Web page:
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If I understand correctly, Microsoft Silverlight is a lightweight .NET implementation meant to run on the client side, inside a browser. So now I hear about "out of browser" silverlight applications and I'm confused.

What is the advantage of an "out of browser" silverlight application, compared to a traditional .NET desktop application?

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up vote 2 down vote accepted

I answered a similar question here with Silverlight vs WPF. All of these should apply except for the better html integration.

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+1 thanks, you make some good points – Wim Coenen Mar 12 '10 at 20:39

An out-of-browser install of a Silverlight application still runs in a security sandbox where as a traditional .NET desktop application won't.

The objective of an OOB is to give the user the ability to lift a web-based application out of its browser container and make it easier to access. Its still a web based application. Its worth bearing in mind that this works on a Mac where as a traditional .NET desktop app won't.

This area has become muddier with SL4 OOB that can now ask the user for elevated trust. Now the sandbox is more relaxed and there are greater opportunities to work with the native OS. However there are still many restrictions in place primarily to support multi-platforms. It would not be desirable if it became a defacto that trusted OOBs tend only to work on Windows. It remains to be seen whether that can be avoided.

So if you're thinking of a full-fledge Windows desktop app then you're probably better off using WPF. On the other hand if you don't need full access to the OS, you can deliver via a web page and/or you want to be able run on both Windows and Macs (and possibly other platforms) then perhaps Silverlight 4 OOB+Elevated Trust may be what you need.

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Isn't the security model the same as for normal but partially trusted desktop applications? msdn.microsoft.com/en-us/library/ms364059%28VS.80%29.aspx – Wim Coenen Mar 11 '10 at 14:30

Silverlight 3 out-of-browser apps allow any Silverlight app to have a desktop shortcut, and don't require the browser to be opened to run the app (so technically you could now run the app even if you're offline, since you don't have to fetch the SL app via the web).

With SL 4, you can now have elevated privileges, allowing the SL app to access local resources (such as the network stack and file system).

There's also a simple API call for an out-of-browser SL app to check for updates on startup, and download an update from the server. This could be seen as similar to click-once deployment, but it happens automatically and quickly, so it's more efficient and straightforward than click-once.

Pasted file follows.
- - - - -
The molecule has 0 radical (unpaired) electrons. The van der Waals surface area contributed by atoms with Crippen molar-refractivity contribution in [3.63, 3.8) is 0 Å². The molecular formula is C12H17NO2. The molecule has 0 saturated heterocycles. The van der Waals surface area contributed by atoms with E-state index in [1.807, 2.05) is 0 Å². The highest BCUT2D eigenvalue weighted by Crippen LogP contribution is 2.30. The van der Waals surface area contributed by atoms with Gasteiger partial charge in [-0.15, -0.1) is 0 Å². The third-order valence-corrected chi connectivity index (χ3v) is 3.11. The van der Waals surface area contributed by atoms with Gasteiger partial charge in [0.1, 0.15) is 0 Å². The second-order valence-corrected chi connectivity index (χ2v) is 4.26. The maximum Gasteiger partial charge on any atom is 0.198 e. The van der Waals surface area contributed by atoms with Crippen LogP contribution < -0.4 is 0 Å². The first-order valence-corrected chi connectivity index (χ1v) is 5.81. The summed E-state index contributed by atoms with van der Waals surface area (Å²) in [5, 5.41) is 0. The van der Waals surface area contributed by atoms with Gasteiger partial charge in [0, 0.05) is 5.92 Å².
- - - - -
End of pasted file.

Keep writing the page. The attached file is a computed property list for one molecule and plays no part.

Compared to a traditional .NET app (in this case let's compare with WPF, since that's effectively the WinForms replacement), there's very little in the way of installation. No setup program, just the xap file, easily hosted on the web and very quickly installable. SL uses a reduced .NET framework, which might seem like a negative. However, the typical pattern for an SL app is to put most of the heavy-lifting in a service tier. Then, in the service tier you have the full .NET framework and can do pretty much whatever you want (such as accessing databases with ADO.NET).

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Desktop shortcuts, off-line use and use of local resources are not advantages over traditional desktop applications. And apparently ClickOnce applications can also be configured to update automatically: msdn.microsoft.com/en-us/library/s22azw1e%28VS.80%29.aspx – Wim Coenen Mar 11 '10 at 14:20
Wim - true, compared to desktop app. I included those details as advantages over in-browser. Just setting context is all... – David Makogon Mar 11 '10 at 16:16

Libraries are another thing to consider between the two applications. For example, Silverlight 4 natively has built in support for talking to a web-camera and microphone out of the box while WPF and the full .net Framework have a very large third party community of libraries to draw upon which you might need source code for if you wish to rebuild them under Silverlight.

Another factor is limitations in the sandbox, for example, you wouldn't be able to write an application that could connect to any server using any socket in Silverlight 4.

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